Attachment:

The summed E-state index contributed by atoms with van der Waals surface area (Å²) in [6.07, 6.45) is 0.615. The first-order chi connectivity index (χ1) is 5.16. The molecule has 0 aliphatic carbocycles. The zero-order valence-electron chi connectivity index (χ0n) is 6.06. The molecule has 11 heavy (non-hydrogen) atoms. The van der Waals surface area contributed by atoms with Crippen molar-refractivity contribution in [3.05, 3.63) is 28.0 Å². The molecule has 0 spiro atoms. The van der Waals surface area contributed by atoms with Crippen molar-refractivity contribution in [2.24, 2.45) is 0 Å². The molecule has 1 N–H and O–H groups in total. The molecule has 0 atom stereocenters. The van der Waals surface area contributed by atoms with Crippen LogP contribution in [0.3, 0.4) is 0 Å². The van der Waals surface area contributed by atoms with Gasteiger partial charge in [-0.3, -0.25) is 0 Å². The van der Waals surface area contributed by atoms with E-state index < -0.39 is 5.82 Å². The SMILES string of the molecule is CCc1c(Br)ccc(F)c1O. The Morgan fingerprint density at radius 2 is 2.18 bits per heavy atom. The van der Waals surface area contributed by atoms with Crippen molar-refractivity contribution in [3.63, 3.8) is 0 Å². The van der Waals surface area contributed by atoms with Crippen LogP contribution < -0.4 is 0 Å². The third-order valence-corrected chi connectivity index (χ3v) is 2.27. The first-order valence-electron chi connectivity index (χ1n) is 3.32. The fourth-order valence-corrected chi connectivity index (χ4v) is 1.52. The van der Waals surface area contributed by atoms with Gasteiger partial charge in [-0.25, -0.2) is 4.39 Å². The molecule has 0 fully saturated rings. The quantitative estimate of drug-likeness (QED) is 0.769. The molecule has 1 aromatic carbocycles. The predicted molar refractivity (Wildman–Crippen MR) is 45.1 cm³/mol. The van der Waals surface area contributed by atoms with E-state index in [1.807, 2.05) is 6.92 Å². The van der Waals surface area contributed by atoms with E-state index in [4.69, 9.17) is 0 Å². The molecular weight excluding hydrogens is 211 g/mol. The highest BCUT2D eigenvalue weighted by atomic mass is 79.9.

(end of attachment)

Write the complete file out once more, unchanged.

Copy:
The summed E-state index contributed by atoms with van der Waals surface area (Å²) in [6.07, 6.45) is 0.615. The first-order chi connectivity index (χ1) is 5.16. The molecule has 0 aliphatic carbocycles. The zero-order valence-electron chi connectivity index (χ0n) is 6.06. The molecule has 11 heavy (non-hydrogen) atoms. The van der Waals surface area contributed by atoms with Crippen molar-refractivity contribution in [3.05, 3.63) is 28.0 Å². The molecule has 0 spiro atoms. The van der Waals surface area contributed by atoms with Crippen molar-refractivity contribution in [2.24, 2.45) is 0 Å². The molecule has 1 N–H and O–H groups in total. The molecule has 0 atom stereocenters. The van der Waals surface area contributed by atoms with Crippen LogP contribution in [0.3, 0.4) is 0 Å². The van der Waals surface area contributed by atoms with Gasteiger partial charge in [-0.3, -0.25) is 0 Å². The van der Waals surface area contributed by atoms with E-state index < -0.39 is 5.82 Å². The SMILES string of the molecule is CCc1c(Br)ccc(F)c1O. The Morgan fingerprint density at radius 2 is 2.18 bits per heavy atom. The van der Waals surface area contributed by atoms with Crippen molar-refractivity contribution in [3.63, 3.8) is 0 Å². The van der Waals surface area contributed by atoms with Crippen LogP contribution < -0.4 is 0 Å². The third-order valence-corrected chi connectivity index (χ3v) is 2.27. The first-order valence-electron chi connectivity index (χ1n) is 3.32. The fourth-order valence-corrected chi connectivity index (χ4v) is 1.52. The van der Waals surface area contributed by atoms with Gasteiger partial charge in [-0.25, -0.2) is 4.39 Å². The molecule has 0 fully saturated rings. The quantitative estimate of drug-likeness (QED) is 0.769. The molecule has 1 aromatic carbocycles. The predicted molar refractivity (Wildman–Crippen MR) is 45.1 cm³/mol. The van der Waals surface area contributed by atoms with E-state index in [1.807, 2.05) is 6.92 Å². The van der Waals surface area contributed by atoms with E-state index in [4.69, 9.17) is 0 Å². The molecular weight excluding hydrogens is 211 g/mol. The highest BCUT2D eigenvalue weighted by atomic mass is 79.9.